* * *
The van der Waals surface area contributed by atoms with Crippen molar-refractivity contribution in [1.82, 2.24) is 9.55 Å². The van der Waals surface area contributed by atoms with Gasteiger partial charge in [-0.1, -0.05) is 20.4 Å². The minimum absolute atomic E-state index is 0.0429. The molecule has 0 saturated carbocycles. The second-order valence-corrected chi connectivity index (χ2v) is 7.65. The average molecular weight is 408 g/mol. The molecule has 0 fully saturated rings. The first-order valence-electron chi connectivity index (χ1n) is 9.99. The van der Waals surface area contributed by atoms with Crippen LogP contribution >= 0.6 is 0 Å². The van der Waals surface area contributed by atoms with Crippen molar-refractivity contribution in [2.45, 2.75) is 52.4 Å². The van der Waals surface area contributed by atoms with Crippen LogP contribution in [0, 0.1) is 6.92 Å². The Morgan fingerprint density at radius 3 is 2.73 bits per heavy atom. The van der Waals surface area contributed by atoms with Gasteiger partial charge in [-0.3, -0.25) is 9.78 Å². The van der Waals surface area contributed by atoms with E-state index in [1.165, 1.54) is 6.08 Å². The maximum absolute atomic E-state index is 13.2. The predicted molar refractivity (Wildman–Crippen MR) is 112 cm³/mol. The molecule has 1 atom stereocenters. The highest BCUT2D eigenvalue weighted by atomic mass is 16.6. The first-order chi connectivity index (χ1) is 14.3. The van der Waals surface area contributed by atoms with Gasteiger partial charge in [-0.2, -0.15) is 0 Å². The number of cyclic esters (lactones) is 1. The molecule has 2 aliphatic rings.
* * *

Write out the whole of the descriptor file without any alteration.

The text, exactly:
The van der Waals surface area contributed by atoms with Crippen molar-refractivity contribution in [1.82, 2.24) is 9.55 Å². The van der Waals surface area contributed by atoms with Gasteiger partial charge in [-0.1, -0.05) is 20.4 Å². The minimum absolute atomic E-state index is 0.0429. The molecule has 0 saturated carbocycles. The second-order valence-corrected chi connectivity index (χ2v) is 7.65. The average molecular weight is 408 g/mol. The molecule has 0 fully saturated rings. The first-order valence-electron chi connectivity index (χ1n) is 9.99. The van der Waals surface area contributed by atoms with Crippen LogP contribution >= 0.6 is 0 Å². The van der Waals surface area contributed by atoms with Crippen molar-refractivity contribution in [2.45, 2.75) is 52.4 Å². The van der Waals surface area contributed by atoms with Crippen LogP contribution in [0, 0.1) is 6.92 Å². The Morgan fingerprint density at radius 3 is 2.73 bits per heavy atom. The van der Waals surface area contributed by atoms with Gasteiger partial charge in [-0.3, -0.25) is 9.78 Å². The van der Waals surface area contributed by atoms with E-state index in [1.165, 1.54) is 6.08 Å². The maximum absolute atomic E-state index is 13.2. The predicted molar refractivity (Wildman–Crippen MR) is 112 cm³/mol. The molecule has 1 atom stereocenters. The highest BCUT2D eigenvalue weighted by atomic mass is 16.6. The first-order chi connectivity index (χ1) is 14.3. The van der Waals surface area contributed by atoms with Gasteiger partial charge in [-0.2, -0.15) is 0 Å². The number of cyclic esters (lactones) is 1. The molecule has 2 aliphatic rings.